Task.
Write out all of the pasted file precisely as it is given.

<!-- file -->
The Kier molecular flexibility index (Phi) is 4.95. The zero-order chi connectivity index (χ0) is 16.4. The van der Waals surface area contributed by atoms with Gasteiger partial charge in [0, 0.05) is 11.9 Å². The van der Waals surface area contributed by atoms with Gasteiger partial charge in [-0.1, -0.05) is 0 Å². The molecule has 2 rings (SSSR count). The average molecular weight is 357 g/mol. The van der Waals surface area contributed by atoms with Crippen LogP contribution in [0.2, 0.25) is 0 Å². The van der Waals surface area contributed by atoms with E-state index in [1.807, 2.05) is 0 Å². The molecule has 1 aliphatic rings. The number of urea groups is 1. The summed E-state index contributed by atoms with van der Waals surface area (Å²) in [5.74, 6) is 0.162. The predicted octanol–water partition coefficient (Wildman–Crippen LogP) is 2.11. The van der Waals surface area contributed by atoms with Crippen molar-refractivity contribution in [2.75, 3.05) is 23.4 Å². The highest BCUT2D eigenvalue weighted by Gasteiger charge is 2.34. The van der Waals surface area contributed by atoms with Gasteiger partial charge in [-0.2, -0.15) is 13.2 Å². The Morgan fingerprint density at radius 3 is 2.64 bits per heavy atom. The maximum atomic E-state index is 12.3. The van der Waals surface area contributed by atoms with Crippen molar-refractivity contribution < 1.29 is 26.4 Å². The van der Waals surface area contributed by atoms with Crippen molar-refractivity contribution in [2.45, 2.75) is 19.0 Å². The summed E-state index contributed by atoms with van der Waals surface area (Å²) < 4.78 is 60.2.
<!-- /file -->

The Kier molecular flexibility index (Phi) is 4.95. The zero-order chi connectivity index (χ0) is 16.4. The van der Waals surface area contributed by atoms with Gasteiger partial charge in [0, 0.05) is 11.9 Å². The van der Waals surface area contributed by atoms with Gasteiger partial charge in [-0.1, -0.05) is 0 Å². The molecule has 2 rings (SSSR count). The average molecular weight is 357 g/mol. The van der Waals surface area contributed by atoms with Crippen LogP contribution in [0.2, 0.25) is 0 Å². The van der Waals surface area contributed by atoms with E-state index in [1.807, 2.05) is 0 Å². The molecule has 1 aliphatic rings. The number of urea groups is 1. The summed E-state index contributed by atoms with van der Waals surface area (Å²) in [5.74, 6) is 0.162. The predicted octanol–water partition coefficient (Wildman–Crippen LogP) is 2.11. The van der Waals surface area contributed by atoms with Crippen molar-refractivity contribution in [2.75, 3.05) is 23.4 Å². The highest BCUT2D eigenvalue weighted by Gasteiger charge is 2.34. The van der Waals surface area contributed by atoms with Gasteiger partial charge in [-0.2, -0.15) is 13.2 Å². The Morgan fingerprint density at radius 3 is 2.64 bits per heavy atom. The maximum atomic E-state index is 12.3. The van der Waals surface area contributed by atoms with Crippen molar-refractivity contribution < 1.29 is 26.4 Å². The van der Waals surface area contributed by atoms with Crippen molar-refractivity contribution in [2.45, 2.75) is 19.0 Å². The summed E-state index contributed by atoms with van der Waals surface area (Å²) < 4.78 is 60.2.